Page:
Nevertheless, the newspapers ostensibly feel that patriotism and politics should go hand in hand. They have even distilled this idea into a worthless term that they can manipulate however they please. They call it British values: a vague manifesto, whose aims and policies are forever changing, though can always be relied upon to dress up unpopular opinions. I cannot be any more specific in describing what exactly British values are. I doubt even the newspapers could give a concise summary. But the term is a useful one, since it suggests familiarity and tradition. It implies that these values, opposed to nasty foreign ones, have sustained Britain for centuries, and will continue to sustain Britain for as long as people support them, whatever they may be exactly.
The term is all the more ridiculous when you consider how politically divided the country is at the moment. The newspapers were quick to disavow the smaller parties: they dismissed UKIP as racist, the SNP as pettily nationalistic and the Greens as incompetent idealists. But clearly there is a growing belief among the general public that the two-party system that the press so ceaselessly support is no longer working. It suggests that few people actually conform to the same values as one another; that there is no general consensus or one-size-fits-all set of ideals. Gone are those recent times when what separated Tory and Labour was a relatively minor difference in opinion. If the papers are to be believed there is no common ground between the parties any more: one represents unbridled affluence and harmony, and the other incompetence and despair. It’s an effective way of pretending that the two parties don’t operate more or less on the same ideology.
I suppose to some extent all parties, regardless of political leanings, are trying to appeal to voters whose understanding of the world does not align with its own. This seems to me particularly true of UKIP, a party that has been able to not only secure votes from conservatives, but disillusioned Labour voters too. Despite sharing few beliefs with UKIP, these former Labour voters somehow feel able to put their trust in UKIP. To them it seems like a viable option: the party of working people, the party of common sense, the party who oppose political correct nonsense and open-door immigration. As ambiguous as the term “British values”, the party’s strategy may seem dubious to some, but it is undoubtedly brilliant. It operates on the same logic that the Republican Party does in the United States: that a party that champions tax cuts for the rich can also portray itself as the party of the working class.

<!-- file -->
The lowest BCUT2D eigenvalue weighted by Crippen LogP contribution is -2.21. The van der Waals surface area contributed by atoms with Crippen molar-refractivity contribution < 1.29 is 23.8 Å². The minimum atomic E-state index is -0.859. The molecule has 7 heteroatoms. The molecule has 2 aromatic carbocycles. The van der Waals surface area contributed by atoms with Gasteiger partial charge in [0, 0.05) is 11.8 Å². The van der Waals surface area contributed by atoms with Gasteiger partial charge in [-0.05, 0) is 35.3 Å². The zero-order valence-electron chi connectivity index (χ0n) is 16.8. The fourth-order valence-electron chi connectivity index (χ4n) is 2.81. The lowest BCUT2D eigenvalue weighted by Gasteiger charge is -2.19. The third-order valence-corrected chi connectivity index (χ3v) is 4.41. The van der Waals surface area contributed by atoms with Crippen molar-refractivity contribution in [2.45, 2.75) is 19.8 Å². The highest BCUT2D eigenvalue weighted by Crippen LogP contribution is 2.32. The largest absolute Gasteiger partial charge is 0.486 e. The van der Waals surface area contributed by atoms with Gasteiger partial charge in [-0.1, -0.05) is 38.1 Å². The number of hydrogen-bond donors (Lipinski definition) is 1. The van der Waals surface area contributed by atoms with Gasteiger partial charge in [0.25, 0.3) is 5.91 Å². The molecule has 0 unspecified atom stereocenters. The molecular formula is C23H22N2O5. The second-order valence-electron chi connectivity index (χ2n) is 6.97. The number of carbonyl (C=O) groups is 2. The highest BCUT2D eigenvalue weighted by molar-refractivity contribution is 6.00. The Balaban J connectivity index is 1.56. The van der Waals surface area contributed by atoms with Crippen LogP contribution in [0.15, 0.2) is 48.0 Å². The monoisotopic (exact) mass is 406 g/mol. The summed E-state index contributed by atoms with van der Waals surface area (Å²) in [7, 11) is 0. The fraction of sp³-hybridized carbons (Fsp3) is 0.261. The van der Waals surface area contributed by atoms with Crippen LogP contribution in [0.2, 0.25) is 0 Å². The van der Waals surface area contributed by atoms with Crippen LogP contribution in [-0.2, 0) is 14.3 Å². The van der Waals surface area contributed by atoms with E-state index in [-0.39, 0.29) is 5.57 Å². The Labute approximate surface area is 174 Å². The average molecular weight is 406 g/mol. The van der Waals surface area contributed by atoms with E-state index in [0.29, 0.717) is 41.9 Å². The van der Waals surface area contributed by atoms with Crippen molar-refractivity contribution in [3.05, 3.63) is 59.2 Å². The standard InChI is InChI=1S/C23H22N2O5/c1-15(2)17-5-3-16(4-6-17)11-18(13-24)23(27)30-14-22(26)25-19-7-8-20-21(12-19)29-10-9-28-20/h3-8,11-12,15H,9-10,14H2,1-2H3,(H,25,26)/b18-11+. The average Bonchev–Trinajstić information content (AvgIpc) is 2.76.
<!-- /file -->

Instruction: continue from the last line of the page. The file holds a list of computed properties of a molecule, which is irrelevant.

Here in Britain we have not yet begun to describe the working class as middle class, as has long been the common practice in the United States. But increasingly working class people are adopting the belief that, because they can afford (or borrow to afford) the sort of luxuries their parents could not, and have access to higher education, they are in fact middle class. On the one hand this is good thing: it seems to suggest that the less fortunate in our society are climbing the social ladder, and that people are less defined by the class into which they were born. On the other hand, it suggests only that our perceptions of what it means to be working or middle class have changed; that what separates these two classes is a cultural difference and not necessarily a financial one.